Note to readers: I wrote this late last night, and then I woke up and saw that Israeli novelist David Grossman, in a front page "over the headline" article in Haaretz, has called Israel to change its attitude towards Hamas, to move beyond the "we don't negotiate with terrorists" crap that it has been dishing out for umpteen years, in fact, to make the switch that it made with the PLO. Grossman certainly is not a fan of Hamas (neither am I) but he is a fan of dealing with bona fide representatives of the Palestinians and getting out of the deep freeze. When it is translated into English, I will give you the link.
There should have been a prisoner exchange a long time ago for Gilad Shalit. In fact, it would have been better had Israel freed Palestinian prisoners as part of a general amnesty in order to improve the chances for a comprehensive settlement. I say this because, as Gideon Levy points out here, even if all Palestinian prisoners are freed, Hamas will do its best to kidnap more Israeli soldiers to use as bargaining chips, as Israel has kidnapped Lebanese civilians to use as bargaining chips. Let us face it; the only difference between Shalit and many of the Palestinians languishing in Israeli jails is that the latter have better prison conditions than the former. Both Israel and Hamas are guilty of throwing people into jail who should not be there, although only Israel is guilty of jailing an entire population. Until there is a settlement between Israelis and Palestinians the sides will be throwing each other in the clink to pressure the other side.
The reason why Bibi does not do a prisoner exchange with Hamas has nothing to do with the fear that Jews will die as a result – that is the line that he says to play to his base -- but because he wants to do everything he can to demonize Hamas, so that it help keep the Palestinians divided and makes it easier to control Gaza (and concentrate on the West Bank) A prisoner exchange will be viewed as a victory for Hamas, and while Bibi seems to like giving them victories (witness the gradual easing of the blockade), it is the sort of victory that will make them look like reasonable partners and not al-Qaeda terrorists.
What is interesting, though not surprising, is the number of Israelis who are opposed to the exchange of prisoners, despite the fact that Israel can always "round up twice the usual suspects" and has done so many times in the past. Haaretz published a very interesting article last Shabbat in which it was suggested that a sharp rise in the number of youths arrested for throwing rocks in the Hebron area can be correlated to the introduction of police software that rewards the police for taking the initiative to make arrests. (I will be grateful to the reader who provides a link to the article.) Some of the youths arrested are beaten and abused, according to their testimony, the testimony of human rights groups, and of sources within the police themselves. Yet, as is the case in totalitarian societies, investigations, when conducted, invariably support the versions of the police. Naturally, most Israelis don't care about any of the Palestinians beaten. But a hardened heart is a hardened heart. And so it is not surprising to hear how many don't care about the death of Gilad Shalit – for failure to release him will almost certainly doom him -- because they have convinced themselves that letting Palestinian prisoners go will encourage more kidnappings – as if Hamas hasn't tried to kidnap soldiers throughout this whole period, or as if Israel didn't itself effectively kidnap Palestinians – fingered by sometimes unwilling collaborators, always appearing before a military court.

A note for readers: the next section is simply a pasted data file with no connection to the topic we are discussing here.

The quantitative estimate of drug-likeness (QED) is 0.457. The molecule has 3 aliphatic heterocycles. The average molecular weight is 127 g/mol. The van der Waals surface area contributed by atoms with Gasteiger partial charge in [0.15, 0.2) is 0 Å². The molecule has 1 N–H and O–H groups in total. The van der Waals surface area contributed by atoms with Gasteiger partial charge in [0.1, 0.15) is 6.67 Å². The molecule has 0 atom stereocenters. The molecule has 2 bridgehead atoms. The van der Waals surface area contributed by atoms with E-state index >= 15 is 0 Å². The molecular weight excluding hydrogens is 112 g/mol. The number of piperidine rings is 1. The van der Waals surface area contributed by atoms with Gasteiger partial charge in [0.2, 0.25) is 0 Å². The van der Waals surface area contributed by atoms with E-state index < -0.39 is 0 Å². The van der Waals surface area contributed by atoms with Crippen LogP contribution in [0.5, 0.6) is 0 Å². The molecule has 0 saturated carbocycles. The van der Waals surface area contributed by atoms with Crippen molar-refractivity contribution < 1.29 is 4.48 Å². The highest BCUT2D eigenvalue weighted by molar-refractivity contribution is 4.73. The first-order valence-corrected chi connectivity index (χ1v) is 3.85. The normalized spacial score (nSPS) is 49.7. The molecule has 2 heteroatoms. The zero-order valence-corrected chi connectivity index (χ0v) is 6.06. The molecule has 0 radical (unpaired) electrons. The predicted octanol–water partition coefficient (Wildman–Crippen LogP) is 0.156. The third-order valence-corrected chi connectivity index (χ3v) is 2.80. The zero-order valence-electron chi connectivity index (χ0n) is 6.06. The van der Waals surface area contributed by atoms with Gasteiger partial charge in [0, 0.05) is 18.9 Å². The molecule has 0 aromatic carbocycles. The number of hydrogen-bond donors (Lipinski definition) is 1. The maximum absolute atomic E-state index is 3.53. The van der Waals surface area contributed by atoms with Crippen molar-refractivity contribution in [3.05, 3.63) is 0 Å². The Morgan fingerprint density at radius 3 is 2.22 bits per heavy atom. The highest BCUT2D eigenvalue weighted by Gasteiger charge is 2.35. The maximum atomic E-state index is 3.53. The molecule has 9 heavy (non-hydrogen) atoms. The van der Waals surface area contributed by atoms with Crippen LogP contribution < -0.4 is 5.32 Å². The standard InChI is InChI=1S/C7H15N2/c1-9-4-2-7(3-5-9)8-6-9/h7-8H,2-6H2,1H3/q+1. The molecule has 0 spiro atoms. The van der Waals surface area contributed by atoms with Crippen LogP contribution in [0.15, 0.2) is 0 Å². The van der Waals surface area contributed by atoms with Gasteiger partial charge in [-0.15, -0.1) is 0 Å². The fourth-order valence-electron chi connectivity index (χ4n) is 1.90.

What should be done? Well, without any relation to the Shalit business, Israel should a) recognize Hamas as the elected representatives of the Palestinian people and b) free their politicians and legislators from Israeli jails and let them take their rightful positions. Of course, Israel may want to get something in return for this, but the important thing is to take two steps. And, most important, Israel should express a willingness to sit down and talk with the legitimate representatives of the Palestinian people, whoever they may be. All of these measures will be partial until a final settlement.
The Hamas leader Abu Tir is being expelled from Israel after having served time in jail. And what was his crime? He won an election that Israel authorized. It is not because he is a member of Hamas that he was jailed and will be expelled, because he was a member of Hamas before the election, and Israel did not do anything about him. He won, so he is jailed and expelled.
Now what will motivate Hamas more to kidnap IDF soldiers? A prisoner release? Or Israel expelling Palestinian elected officials like Abu Tir?